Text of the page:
So what’s the cause of swollen fingers?

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DEAR DR. GOTT: I was wondering if you could help answer a problem I have been having. For about the past year, at least four times a week I will wake during the middle of the night with my fingers feeling very swollen and stiff. I don’t believe they are actually swollen but they are so stiff I can hardly close a fist.

When I get up in the morning they are not abnormally stiff any more. I do have a slight case of psoriatic arthritis but I always believed that when we slept our bodies healed themselves. Is there anything I can do to prevent this and is it something I should see my doctor about?

DEAR READER: As a general rule, I feel strongly that each person knows his or her body, its limitations and its strong points. If something is out of the ordinary and there could be an underlying cause, a trip to the doctor is appropriate. The visit may be for nothing and I am not attempting to turn every reader into a hypochondriac; however, there are instances when the act will pay off. Let me give you a for instance:

A middle-aged man I know presented in his doctor’s office because of a cold he couldn’t seem to shake. The doctor listened to his lungs, drew some blood and then asked if anything else was going on. The patient replied he had a nagging headache he believed to be part of the “cold”. Further inquiry from his doctor found the man never suffered from headaches in the past but did fall on the ice, hitting his head a couple of weeks prior. Bells rang, whistles blew, a red flag went up and an immediate CT scan was ordered at our local hospital. The result – a subdural hematoma that may never have been discovered if the doctor hadn’t taken the time to get to the bottom of the cold issue! What appears so simple may not be! Enough said.

Swelling occurs when excess fluids become trapped in tissue and swollen hands or feet can occur because of variety of reasons – from idiopathic edema to kidney disorders. Some women suffer from idiopathic edema during a portion of their menstrual cycle. This condition’s cause remains unknown but it occurs primarily in premenopausal women who do not have any evidence of liver, kidney or heart disease.

You admit to psoriatic arthritis, a form of chronic inflammatory arthritis. Psoriasis can occur at any age but is typically diagnosed in individuals between the ages of 15 and 35. In a portion of these individuals, psoriatic arthritis may appear about 10 years later, causing joint pain, swelling, limited range of motion, morning stiffness, and more. It affects the hands, feet and spine. Are you on any medication that could cause the swelling? Speak with your prescribing physician and if so, ask for another drug in the same class without the unwanted side effect. Do you have fibromyalgia that presents with joint stiffness, tingling, numbness, and pain? Do you have carpal tunnel syndrome or use your hands extensively during the day, such as doing typing? Could you be hyperflexing your wrists during sleep?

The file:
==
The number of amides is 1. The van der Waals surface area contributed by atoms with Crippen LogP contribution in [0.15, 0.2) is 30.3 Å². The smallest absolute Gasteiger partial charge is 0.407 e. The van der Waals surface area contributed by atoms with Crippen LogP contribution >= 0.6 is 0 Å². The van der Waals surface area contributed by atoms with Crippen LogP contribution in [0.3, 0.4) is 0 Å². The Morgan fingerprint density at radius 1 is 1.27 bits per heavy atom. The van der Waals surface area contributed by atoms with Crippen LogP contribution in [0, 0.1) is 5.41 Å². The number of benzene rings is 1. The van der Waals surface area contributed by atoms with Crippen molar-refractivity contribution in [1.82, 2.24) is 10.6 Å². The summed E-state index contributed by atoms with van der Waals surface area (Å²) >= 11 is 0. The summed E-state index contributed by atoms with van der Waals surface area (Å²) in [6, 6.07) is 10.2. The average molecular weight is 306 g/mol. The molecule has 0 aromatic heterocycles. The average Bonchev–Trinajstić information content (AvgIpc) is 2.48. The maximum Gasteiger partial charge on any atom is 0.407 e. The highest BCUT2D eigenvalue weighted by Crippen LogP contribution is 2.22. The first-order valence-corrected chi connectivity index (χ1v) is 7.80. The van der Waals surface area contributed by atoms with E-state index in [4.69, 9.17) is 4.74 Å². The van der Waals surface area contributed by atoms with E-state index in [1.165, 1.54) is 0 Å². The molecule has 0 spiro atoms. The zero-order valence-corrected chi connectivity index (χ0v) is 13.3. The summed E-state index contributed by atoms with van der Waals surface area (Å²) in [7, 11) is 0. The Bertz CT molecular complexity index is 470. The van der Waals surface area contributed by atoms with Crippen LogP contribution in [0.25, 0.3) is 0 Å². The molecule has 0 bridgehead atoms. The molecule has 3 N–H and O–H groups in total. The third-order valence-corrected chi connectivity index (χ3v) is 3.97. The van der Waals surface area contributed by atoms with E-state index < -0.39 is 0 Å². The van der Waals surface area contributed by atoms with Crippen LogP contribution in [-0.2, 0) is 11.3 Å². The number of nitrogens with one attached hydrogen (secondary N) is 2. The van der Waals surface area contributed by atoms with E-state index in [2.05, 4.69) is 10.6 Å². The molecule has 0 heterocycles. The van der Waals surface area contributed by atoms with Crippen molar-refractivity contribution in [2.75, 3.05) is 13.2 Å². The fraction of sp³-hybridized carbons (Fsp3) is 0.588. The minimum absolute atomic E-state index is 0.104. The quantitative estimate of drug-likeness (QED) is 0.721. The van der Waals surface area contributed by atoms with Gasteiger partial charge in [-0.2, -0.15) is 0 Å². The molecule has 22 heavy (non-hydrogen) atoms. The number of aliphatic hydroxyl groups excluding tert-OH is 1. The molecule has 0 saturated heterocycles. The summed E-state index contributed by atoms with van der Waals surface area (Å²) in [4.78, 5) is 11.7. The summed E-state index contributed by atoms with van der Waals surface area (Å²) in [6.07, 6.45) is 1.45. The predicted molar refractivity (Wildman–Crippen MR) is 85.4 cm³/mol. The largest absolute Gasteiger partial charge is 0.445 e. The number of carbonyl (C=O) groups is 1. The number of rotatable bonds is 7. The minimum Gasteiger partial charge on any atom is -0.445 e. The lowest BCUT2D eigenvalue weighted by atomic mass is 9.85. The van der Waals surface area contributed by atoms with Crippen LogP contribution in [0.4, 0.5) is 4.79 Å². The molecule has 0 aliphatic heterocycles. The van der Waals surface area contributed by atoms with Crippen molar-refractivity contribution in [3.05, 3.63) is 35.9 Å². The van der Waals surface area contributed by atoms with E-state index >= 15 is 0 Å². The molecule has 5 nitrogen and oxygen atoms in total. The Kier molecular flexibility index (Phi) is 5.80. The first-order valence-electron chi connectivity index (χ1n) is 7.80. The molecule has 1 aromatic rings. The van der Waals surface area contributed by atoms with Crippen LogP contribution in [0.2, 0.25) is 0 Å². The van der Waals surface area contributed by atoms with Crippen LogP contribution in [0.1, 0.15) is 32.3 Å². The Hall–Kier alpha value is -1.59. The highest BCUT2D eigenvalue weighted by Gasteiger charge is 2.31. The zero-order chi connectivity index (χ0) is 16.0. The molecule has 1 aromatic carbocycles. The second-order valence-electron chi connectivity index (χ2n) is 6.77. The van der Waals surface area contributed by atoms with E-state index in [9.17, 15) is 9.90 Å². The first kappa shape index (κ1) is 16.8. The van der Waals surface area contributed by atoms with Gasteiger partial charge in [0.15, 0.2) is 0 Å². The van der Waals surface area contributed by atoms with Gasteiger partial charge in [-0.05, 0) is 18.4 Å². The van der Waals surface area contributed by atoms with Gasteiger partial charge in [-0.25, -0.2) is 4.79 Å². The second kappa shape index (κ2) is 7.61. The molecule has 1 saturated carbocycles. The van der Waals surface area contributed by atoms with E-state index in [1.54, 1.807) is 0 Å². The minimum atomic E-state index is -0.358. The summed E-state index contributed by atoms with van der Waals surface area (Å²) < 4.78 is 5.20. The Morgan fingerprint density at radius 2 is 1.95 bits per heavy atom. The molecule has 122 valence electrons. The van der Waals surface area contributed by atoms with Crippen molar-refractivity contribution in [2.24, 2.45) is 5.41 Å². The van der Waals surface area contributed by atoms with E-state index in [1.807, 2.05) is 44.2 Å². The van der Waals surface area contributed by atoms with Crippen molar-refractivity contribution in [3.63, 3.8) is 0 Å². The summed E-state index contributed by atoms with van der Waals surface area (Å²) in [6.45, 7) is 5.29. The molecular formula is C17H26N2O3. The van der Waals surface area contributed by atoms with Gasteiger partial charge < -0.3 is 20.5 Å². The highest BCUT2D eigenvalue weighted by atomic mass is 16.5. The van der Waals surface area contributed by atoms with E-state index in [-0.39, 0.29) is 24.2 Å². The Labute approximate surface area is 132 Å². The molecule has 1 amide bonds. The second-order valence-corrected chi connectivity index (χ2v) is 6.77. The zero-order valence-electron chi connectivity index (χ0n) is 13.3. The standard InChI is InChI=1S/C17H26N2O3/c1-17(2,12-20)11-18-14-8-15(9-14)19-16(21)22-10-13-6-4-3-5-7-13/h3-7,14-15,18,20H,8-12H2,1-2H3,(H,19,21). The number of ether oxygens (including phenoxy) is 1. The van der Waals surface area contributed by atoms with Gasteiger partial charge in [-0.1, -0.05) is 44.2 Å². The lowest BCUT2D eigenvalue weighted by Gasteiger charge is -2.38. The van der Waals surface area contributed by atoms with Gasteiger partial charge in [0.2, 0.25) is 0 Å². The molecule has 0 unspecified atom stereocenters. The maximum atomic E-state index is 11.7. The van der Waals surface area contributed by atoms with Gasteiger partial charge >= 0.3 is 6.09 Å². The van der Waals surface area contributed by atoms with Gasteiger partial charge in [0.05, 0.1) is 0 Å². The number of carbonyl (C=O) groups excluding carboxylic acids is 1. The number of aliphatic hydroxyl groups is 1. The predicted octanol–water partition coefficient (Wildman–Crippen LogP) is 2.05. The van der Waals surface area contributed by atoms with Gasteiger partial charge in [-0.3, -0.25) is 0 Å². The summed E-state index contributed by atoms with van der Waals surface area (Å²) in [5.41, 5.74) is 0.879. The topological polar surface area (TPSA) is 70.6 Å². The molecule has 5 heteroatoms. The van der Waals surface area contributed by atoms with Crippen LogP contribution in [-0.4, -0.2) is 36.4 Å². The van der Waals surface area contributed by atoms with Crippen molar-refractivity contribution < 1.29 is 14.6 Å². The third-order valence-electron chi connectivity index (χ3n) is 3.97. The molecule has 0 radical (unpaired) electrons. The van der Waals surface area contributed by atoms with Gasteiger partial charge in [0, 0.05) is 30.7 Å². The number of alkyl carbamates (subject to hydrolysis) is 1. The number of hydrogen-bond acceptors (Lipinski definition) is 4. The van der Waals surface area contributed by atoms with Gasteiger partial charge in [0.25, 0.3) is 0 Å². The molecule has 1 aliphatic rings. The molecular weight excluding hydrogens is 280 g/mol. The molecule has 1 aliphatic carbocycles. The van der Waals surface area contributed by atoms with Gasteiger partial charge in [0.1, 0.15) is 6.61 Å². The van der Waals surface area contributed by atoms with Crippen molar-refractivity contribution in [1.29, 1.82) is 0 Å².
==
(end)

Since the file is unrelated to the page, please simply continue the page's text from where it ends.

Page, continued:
Do you add salt to your food while cooking or sprinkle some on your prepared food once it is on your plate? Do you regularly eat salty foods or snacks? If so, you might want to discontinue the habit to determine if any change is noted. On the flip side of this, swollen fingers and hands could be a sign of hyponatremia, too low a level of sodium in the body that could be the result of drinking too much water during extreme exercise or too little salt in the diet (although you would also experience other signs and symptoms on top of the stiff, swollen-feeling fingers. We abuse our bodies every day yet for the most part, they are delicately balanced and perform well for the long haul.

I recommend you keep a journal. Make a list of the foods you eat and what you drink. Review it at the end of the week. Compare what you have consumed with your middle of the night awakenings. Then make an appointment with your doctor. Advise him or her of any supplements or herbs you are taking. You owe it to yourself to get to the bottom of the issue. With your physician’s guidance, it will happen.

Readers who would like related information can order my Health Report “Fibromyalgia” by sending a self-addressed, stamped number 10 envelope and a $2 US check or money order to my attention at PO Box 433, Lakeville, CT 06039. Be sure to mention the title when writing or print out an order form from my website

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